Robbie likes what he’s found; and is connecting wetlands / people


Robbie seems pleased with what’s he’s found on the South Australian coast, 557 kilometres from the rice crops of Coleambally. And he’s already connecting wetlands and people through his journey.

Of all the places Robbie could go, he’s chosen the recently restored Pick Swamp, which forms part of the internationally recognised Piccaninnie Ponds Karst Wetlands Ramsar Site. The folks in South Australia are chuffed. It’s a great endorsement of their conservation efforts, and highlights the value of the area to endangered species and the importance of a network of wetlands, even when they’re far apart. Some people have joked that South Australia and rice don’t normally go together, but Robbie isn’t privy to water politics and sees no boundaries, just one big connected landscape with different wetlands to sustain him.

He’s moving around a bit, checking out the local area. For a moment there, we were worried he’d drowned in the ocean, with some low accuracy transmissions putting him several kilometres out to sea during high winds. But all is well. We suspect he’s finding lots of tasty morsels to satisfy his hunger after such a big trip. Nearby, and back across the border into Victoria, the Nature Glenelg Trust is doing some brilliant wetland restoration work on the Long Swamp, so he may discover some good habitat there too.

These are amazing initial insights into where the rice-breeding Australasian Bittern population goes after harvest and spends the non-breeding season, particularly for young birds like Robbie that the rice yields. These Bunyip Bird secrets have only been revealed because of the generous crowdfunding for Tracking Bunyip Birds. With any luck, we’ll get another bittern away with a satellite transmitter over the coming days. Stay tuned …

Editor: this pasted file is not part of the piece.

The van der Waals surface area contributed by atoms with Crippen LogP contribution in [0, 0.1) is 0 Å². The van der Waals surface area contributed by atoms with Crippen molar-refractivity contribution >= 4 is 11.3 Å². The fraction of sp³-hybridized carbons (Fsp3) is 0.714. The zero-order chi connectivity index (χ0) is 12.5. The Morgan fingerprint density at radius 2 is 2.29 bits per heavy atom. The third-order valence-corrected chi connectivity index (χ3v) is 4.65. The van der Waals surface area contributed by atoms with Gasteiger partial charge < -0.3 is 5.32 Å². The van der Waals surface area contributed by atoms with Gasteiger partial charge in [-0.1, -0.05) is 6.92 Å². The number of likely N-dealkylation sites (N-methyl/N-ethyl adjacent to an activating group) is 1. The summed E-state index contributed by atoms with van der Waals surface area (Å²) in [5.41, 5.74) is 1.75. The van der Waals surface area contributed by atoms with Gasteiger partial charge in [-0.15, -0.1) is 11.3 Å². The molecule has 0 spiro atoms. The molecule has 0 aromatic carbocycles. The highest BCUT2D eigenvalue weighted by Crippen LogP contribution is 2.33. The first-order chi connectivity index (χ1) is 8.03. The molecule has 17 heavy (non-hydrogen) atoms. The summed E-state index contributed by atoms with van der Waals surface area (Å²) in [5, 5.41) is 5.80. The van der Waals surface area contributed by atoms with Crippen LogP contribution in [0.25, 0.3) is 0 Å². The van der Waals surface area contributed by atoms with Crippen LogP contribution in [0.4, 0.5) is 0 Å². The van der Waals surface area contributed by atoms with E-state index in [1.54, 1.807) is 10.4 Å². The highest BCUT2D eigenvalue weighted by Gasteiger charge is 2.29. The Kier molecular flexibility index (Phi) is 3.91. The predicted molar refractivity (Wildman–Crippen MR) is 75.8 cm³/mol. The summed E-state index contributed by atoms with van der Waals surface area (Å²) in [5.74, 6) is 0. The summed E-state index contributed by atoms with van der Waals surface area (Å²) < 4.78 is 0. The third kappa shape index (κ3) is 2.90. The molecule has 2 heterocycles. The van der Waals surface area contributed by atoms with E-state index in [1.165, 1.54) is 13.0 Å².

Pick Swamp June 2012 - Image Credit Mark Bachmann

Pick Swamp, South Australia: Robbie likes what he’s found next to the sea. (Photo by Mark Bachmann)


  1. […] Obviously this journey is a remarkable story in itself – discovering for the first time the scale over which these birds are utilising the landscape. But there is a sub-text as well, and that is the story of the value of wetland restoration.For those of you that don’t know, Pick Swamp was drained and developed from the 1970s and only a decade ago was still a working cattle grazing property. But after being purchased by the South Australian Government in 2005 for its restoration potential, and then progressively restored from 2007, the area has been transformed back into a diverse and functioning wetland ecosystem. Having inadvertently flushed a few bitterns out of dense wetland vegetation on site over the years myself, isn’t it amazing to think that, like Robbie, these birds may have been born and bred in the rice crops of the Riverina? These early results show just how much we have to learn about the concept of landscape connectivity for wetlands, and provide great endorsement for the value of wetland restoration.So what can you do?Well, if you are interested in returning water to your drained swamp in the South East of SA or western Victoria, Nature Glenelg Trust’s Wetland Restoration Program on Private Land may be able to help. For more information, please contact Mark Bachmann (0421 97 8181) or Lachlan Farrington (0401 208 717).You can also keep up with the latest on Robbie’s journey by checking the latest news on the Bitterns in Rice website. […]


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